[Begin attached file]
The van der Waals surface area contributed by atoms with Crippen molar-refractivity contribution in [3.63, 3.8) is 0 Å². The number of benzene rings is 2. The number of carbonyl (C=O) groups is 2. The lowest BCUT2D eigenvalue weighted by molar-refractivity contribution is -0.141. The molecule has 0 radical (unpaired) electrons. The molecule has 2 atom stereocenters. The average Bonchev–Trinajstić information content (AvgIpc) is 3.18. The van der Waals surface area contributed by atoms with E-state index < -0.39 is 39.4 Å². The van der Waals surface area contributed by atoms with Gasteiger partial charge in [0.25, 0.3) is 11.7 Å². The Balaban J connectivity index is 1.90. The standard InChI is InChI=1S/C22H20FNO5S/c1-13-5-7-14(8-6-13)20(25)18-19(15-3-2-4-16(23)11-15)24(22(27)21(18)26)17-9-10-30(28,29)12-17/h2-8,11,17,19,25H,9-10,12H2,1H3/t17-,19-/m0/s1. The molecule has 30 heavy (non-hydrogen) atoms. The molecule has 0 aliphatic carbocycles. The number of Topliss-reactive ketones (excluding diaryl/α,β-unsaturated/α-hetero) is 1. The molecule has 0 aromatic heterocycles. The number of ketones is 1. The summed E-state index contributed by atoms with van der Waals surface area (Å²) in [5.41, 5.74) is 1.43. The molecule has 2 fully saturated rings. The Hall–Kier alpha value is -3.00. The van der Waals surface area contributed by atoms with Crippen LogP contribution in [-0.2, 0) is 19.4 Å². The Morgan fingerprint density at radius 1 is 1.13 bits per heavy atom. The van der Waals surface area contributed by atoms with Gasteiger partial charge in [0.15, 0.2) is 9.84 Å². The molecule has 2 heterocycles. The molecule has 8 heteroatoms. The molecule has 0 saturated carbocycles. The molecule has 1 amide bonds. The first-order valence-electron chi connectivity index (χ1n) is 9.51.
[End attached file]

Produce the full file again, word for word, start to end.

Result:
The van der Waals surface area contributed by atoms with Crippen molar-refractivity contribution in [3.63, 3.8) is 0 Å². The number of benzene rings is 2. The number of carbonyl (C=O) groups is 2. The lowest BCUT2D eigenvalue weighted by molar-refractivity contribution is -0.141. The molecule has 0 radical (unpaired) electrons. The molecule has 2 atom stereocenters. The average Bonchev–Trinajstić information content (AvgIpc) is 3.18. The van der Waals surface area contributed by atoms with E-state index < -0.39 is 39.4 Å². The van der Waals surface area contributed by atoms with Gasteiger partial charge in [0.25, 0.3) is 11.7 Å². The Balaban J connectivity index is 1.90. The standard InChI is InChI=1S/C22H20FNO5S/c1-13-5-7-14(8-6-13)20(25)18-19(15-3-2-4-16(23)11-15)24(22(27)21(18)26)17-9-10-30(28,29)12-17/h2-8,11,17,19,25H,9-10,12H2,1H3/t17-,19-/m0/s1. The molecule has 30 heavy (non-hydrogen) atoms. The molecule has 0 aliphatic carbocycles. The number of Topliss-reactive ketones (excluding diaryl/α,β-unsaturated/α-hetero) is 1. The molecule has 0 aromatic heterocycles. The number of ketones is 1. The summed E-state index contributed by atoms with van der Waals surface area (Å²) in [5.41, 5.74) is 1.43. The molecule has 2 fully saturated rings. The Hall–Kier alpha value is -3.00. The van der Waals surface area contributed by atoms with Crippen LogP contribution in [-0.2, 0) is 19.4 Å². The Morgan fingerprint density at radius 1 is 1.13 bits per heavy atom. The van der Waals surface area contributed by atoms with Gasteiger partial charge in [0.15, 0.2) is 9.84 Å². The molecule has 2 heterocycles. The molecule has 8 heteroatoms. The molecule has 0 saturated carbocycles. The molecule has 1 amide bonds. The first-order valence-electron chi connectivity index (χ1n) is 9.51.